The International Plant Protection Convention at 60 years: increasingly essential as pest risk increases due to globalization.
Rome, 6th of December of 2011. The International Plant Protection Convention (IPPC) will celebrate its 60th anniversary in 2012. This multilateral international agreement was signed on 6 December 1951 and entered into force on 3 April 1952. During the past six decades, the IPPC has become the core international agreement that aims to protect cultivated and wild plants by preventing the introduction and spread of pests. The anniversary will serve to emphasize the importance of controlling pests through international cooperation and national action.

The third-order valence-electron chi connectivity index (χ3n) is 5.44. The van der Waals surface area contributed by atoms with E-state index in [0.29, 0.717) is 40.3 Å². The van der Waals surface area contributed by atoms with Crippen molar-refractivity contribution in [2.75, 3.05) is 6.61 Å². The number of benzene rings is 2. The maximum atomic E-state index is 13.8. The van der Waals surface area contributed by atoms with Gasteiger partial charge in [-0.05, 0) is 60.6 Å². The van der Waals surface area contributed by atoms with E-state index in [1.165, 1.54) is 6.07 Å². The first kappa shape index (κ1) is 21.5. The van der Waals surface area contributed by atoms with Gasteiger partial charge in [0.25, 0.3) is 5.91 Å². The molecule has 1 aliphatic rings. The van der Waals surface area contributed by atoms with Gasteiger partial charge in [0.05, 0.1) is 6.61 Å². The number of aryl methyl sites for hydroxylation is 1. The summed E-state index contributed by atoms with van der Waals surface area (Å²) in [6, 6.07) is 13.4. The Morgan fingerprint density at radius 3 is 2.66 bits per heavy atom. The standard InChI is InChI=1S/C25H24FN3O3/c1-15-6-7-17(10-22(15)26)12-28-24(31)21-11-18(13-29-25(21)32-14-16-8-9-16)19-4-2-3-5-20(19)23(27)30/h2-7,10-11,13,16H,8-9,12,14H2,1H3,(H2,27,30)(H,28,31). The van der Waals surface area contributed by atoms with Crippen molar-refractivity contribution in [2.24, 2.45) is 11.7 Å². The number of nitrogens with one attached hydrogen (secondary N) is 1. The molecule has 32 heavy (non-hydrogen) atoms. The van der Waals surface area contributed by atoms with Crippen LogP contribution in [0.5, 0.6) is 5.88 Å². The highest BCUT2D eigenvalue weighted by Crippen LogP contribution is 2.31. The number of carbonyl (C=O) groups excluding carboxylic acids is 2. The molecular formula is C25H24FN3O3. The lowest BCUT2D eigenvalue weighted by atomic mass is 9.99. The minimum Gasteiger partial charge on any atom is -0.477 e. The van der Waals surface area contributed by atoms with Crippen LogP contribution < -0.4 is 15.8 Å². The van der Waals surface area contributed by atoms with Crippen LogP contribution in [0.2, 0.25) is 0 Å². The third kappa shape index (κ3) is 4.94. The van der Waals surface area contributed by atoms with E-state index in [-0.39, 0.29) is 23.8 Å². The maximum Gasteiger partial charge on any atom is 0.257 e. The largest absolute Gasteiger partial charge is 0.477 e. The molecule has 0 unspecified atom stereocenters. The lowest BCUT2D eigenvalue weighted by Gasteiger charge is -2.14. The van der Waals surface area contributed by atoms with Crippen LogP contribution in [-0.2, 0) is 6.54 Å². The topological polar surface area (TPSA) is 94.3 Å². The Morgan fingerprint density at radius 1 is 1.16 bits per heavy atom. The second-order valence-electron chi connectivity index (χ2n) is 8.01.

Globalization, international travel and trade are at greater pace than ever before. As people and commodities move around the world, organisms that present risks to plants can often travel with them. Despite annual global sales of pesticides for the control of pests reaching $45bn, plant pests remain a major constraint to crop production worldwide resulting in production losses of approximately 20-40%. Preventing the introduction of new environmentally and economically important pests into a country is far more cost effective than trying to eradicate or manage the pest after introduction.
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